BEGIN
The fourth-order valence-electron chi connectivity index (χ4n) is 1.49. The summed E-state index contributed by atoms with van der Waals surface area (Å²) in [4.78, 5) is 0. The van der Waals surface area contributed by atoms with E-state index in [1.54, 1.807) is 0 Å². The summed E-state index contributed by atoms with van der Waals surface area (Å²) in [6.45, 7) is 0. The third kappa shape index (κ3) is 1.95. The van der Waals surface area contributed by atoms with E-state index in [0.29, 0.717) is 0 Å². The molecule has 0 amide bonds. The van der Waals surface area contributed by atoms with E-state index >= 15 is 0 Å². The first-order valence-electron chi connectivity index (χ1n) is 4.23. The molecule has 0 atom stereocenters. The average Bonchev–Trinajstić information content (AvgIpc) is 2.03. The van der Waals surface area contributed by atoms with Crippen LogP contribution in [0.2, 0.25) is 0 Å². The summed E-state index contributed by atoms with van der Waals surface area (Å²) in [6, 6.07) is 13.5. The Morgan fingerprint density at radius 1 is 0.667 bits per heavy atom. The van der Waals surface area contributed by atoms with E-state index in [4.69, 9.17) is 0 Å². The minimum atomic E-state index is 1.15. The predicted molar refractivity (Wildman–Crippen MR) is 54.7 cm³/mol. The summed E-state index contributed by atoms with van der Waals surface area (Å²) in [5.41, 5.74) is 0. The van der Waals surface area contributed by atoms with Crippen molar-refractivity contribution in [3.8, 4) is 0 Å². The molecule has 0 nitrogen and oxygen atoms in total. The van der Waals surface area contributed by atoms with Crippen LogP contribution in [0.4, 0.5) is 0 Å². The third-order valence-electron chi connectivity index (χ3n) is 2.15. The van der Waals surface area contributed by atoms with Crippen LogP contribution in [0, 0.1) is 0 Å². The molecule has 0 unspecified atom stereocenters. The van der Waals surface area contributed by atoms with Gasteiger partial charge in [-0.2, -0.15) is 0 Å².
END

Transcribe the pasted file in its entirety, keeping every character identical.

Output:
The fourth-order valence-electron chi connectivity index (χ4n) is 1.49. The summed E-state index contributed by atoms with van der Waals surface area (Å²) in [4.78, 5) is 0. The van der Waals surface area contributed by atoms with E-state index in [1.54, 1.807) is 0 Å². The summed E-state index contributed by atoms with van der Waals surface area (Å²) in [6.45, 7) is 0. The third kappa shape index (κ3) is 1.95. The van der Waals surface area contributed by atoms with E-state index in [0.29, 0.717) is 0 Å². The molecule has 0 amide bonds. The van der Waals surface area contributed by atoms with E-state index >= 15 is 0 Å². The first-order valence-electron chi connectivity index (χ1n) is 4.23. The molecule has 0 atom stereocenters. The average Bonchev–Trinajstić information content (AvgIpc) is 2.03. The van der Waals surface area contributed by atoms with Crippen LogP contribution in [0.2, 0.25) is 0 Å². The summed E-state index contributed by atoms with van der Waals surface area (Å²) in [6, 6.07) is 13.5. The Morgan fingerprint density at radius 1 is 0.667 bits per heavy atom. The van der Waals surface area contributed by atoms with E-state index in [4.69, 9.17) is 0 Å². The minimum atomic E-state index is 1.15. The predicted molar refractivity (Wildman–Crippen MR) is 54.7 cm³/mol. The summed E-state index contributed by atoms with van der Waals surface area (Å²) in [5.41, 5.74) is 0. The van der Waals surface area contributed by atoms with Crippen molar-refractivity contribution in [3.8, 4) is 0 Å². The molecule has 0 nitrogen and oxygen atoms in total. The van der Waals surface area contributed by atoms with Crippen LogP contribution in [0.4, 0.5) is 0 Å². The third-order valence-electron chi connectivity index (χ3n) is 2.15. The van der Waals surface area contributed by atoms with Crippen LogP contribution in [0, 0.1) is 0 Å². The molecule has 0 unspecified atom stereocenters. The van der Waals surface area contributed by atoms with Gasteiger partial charge in [-0.2, -0.15) is 0 Å².